Ailsa says, “This week’s theme is inspired by a beautiful photograph Vlad posted over at Wind Against Current. Click the link to see his photo, and when you pick your jaw up off the floor, come on back over here and join in this week’s challenge.
Mystical is an evocative term with many nuances. I chose this word because it can be interpreted in so many ways. It can mean spiritually symbolic, otherworldly, ethereal or mysterious. I also love how this word sounds when you speak it aloud, and I can’t help but associate it with mists that conceal the everyday, cloaking the mundane in a veil of mystery. The verb ‘to mystify’; to make mysterious or obscure, is derived from the words mystic and mystery. Ooh, the possibilities are endless.”
I have found myself in a few mystical situations, and usually when we were experiencing less than perfect holiday weather. Some trips seem to be all sunny skies, ice cream and beautiful sunsets, but when we visited Phuket for the second time earlier this year, we were very disappointed with the weather, and especially on the day we were due to take a boat trip across Phang Nga Bay. The tour leaflet advertised “Sail to verdant limestone islands, honeycombed with caves and aquatic grottos, which soar perpendicularly to heights of 984 feet or more, from almost perpetually calm waters.” Well the “perpetually” part fell away when the morning of our trip arrived. This is the best black and white photo I’ve ever taken in colour. 😀 It certainly looked dark and foreboding, and I was more than a tad worried.
Sailing across the bay, those “verdant islands” just looked grey and mystical, but there was no mystery as to where the water which was pooling on our table, was coming from. The boat’s tarpaulin roof had more than a few holes in it. The sea wasn’t at all calm either, but my dad used to be a sailor, so no problem there. 🙂
At one point, we transferred to a canoe, and were taken into one of the ancient grottos. This was definitely a very otherworldly experience, and the fact that there were many bats clinging to the roof of the cave, made it especially eerie for me.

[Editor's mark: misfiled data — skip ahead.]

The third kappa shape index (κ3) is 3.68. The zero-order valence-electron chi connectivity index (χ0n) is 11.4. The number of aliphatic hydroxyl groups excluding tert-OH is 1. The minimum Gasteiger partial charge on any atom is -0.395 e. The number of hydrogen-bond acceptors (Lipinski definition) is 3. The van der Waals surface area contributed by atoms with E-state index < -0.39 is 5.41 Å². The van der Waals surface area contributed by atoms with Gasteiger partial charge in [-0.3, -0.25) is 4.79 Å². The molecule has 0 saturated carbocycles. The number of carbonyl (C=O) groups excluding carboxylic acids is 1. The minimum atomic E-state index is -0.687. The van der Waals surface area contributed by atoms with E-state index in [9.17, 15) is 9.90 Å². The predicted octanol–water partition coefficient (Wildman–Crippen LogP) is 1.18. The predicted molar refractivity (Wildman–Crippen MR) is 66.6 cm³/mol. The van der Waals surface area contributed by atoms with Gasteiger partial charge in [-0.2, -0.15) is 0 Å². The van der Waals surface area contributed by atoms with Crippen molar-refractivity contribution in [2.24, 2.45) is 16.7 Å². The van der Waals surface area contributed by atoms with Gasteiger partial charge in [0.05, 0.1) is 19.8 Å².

Despite the incessant rain, and paddling ankle-deep in muddy water through the Sea Gypsy Village, the boat trip was a memorable, if somewhat soggy mystical experience.
Now, I’m sure you won’t object if take you on a little detour to the Grand Old Lady of Venice. On our first evening there, we had a half hour motor launch “Magical Venice” tour of the Grand Canal and some of its side alleys, ending up in Piazza S. Marco. It was so peaceful just sitting in the boat, with just the lapping of the water and the purr of the motor, as we slowly sailed past the decaying grandeur of the ancient palazzos and restaurants. Every so often, we would hear distant church bells ringing, and that together with the fact that we were in total darkness, really made me feel that we were on a magical mystery tour.
Our evening gondola tour, a couple of days later, also turned quite mystical and rather spooky, when we left the main canal, and sailed into the narrow, silent smaller ones. We passed between tall apartment buildings, some with their stone steps half hidden under the water. The plaster had fallen off the outside walls long ago, and their once magnificent facades were looking extremely distressed. As a bell tolled in the distance, I couldn’t help imagining those prisoners of long ago, locked in their tiny cells under the Doge’s Palace, hearing that same bell, every day and night for the duration of their incarceration, which was probably until they died.
Lastly, I’ll never forget seeing the 386 metre grey columns of Devils Tower appear through the mist, as we drove through Wyoming, on our way to Mount Rushmore. Part of Steven Spielberg’s science fiction movie, “Close Encounters of the Third Kind” was shot here, and you really don’t get much more mystical than that. 🙂
Well, those are my most mystical travel experiences. If you want to see what other bloggers have come up with for Ailsa’s theme, just click here.